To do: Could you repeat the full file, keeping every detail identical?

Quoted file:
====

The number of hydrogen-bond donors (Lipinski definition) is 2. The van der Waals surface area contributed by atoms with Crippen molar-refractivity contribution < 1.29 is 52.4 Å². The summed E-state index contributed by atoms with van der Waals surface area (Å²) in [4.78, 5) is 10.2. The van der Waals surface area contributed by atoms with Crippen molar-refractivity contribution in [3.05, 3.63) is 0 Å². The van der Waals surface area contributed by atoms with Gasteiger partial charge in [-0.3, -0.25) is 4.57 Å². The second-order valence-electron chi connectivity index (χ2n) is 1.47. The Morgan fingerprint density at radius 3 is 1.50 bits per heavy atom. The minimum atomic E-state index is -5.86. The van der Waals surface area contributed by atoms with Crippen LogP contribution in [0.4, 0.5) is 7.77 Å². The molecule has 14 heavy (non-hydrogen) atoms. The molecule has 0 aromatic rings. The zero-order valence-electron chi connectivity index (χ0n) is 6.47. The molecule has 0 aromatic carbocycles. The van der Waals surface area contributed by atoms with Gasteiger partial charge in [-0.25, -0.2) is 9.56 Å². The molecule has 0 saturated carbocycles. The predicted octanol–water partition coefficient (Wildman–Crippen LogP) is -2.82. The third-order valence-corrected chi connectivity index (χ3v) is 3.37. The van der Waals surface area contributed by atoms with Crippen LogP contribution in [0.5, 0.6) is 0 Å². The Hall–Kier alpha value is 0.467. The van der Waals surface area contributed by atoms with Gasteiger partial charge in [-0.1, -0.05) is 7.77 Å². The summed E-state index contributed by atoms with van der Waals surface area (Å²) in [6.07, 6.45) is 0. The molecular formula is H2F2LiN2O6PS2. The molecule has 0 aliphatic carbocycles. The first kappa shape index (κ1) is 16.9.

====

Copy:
The number of hydrogen-bond donors (Lipinski definition) is 2. The van der Waals surface area contributed by atoms with Crippen molar-refractivity contribution < 1.29 is 52.4 Å². The summed E-state index contributed by atoms with van der Waals surface area (Å²) in [4.78, 5) is 10.2. The van der Waals surface area contributed by atoms with Crippen molar-refractivity contribution in [3.05, 3.63) is 0 Å². The van der Waals surface area contributed by atoms with Gasteiger partial charge in [-0.3, -0.25) is 4.57 Å². The second-order valence-electron chi connectivity index (χ2n) is 1.47. The Morgan fingerprint density at radius 3 is 1.50 bits per heavy atom. The minimum atomic E-state index is -5.86. The van der Waals surface area contributed by atoms with Crippen LogP contribution in [0.4, 0.5) is 7.77 Å². The molecule has 14 heavy (non-hydrogen) atoms. The molecule has 0 aromatic rings. The zero-order valence-electron chi connectivity index (χ0n) is 6.47. The molecule has 0 aromatic carbocycles. The van der Waals surface area contributed by atoms with Gasteiger partial charge in [-0.25, -0.2) is 9.56 Å². The molecule has 0 saturated carbocycles. The predicted octanol–water partition coefficient (Wildman–Crippen LogP) is -2.82. The third-order valence-corrected chi connectivity index (χ3v) is 3.37. The van der Waals surface area contributed by atoms with Crippen LogP contribution in [0.5, 0.6) is 0 Å². The Hall–Kier alpha value is 0.467. The van der Waals surface area contributed by atoms with Gasteiger partial charge in [-0.1, -0.05) is 7.77 Å². The summed E-state index contributed by atoms with van der Waals surface area (Å²) in [6.07, 6.45) is 0. The molecular formula is H2F2LiN2O6PS2. The molecule has 0 aliphatic carbocycles. The first kappa shape index (κ1) is 16.9.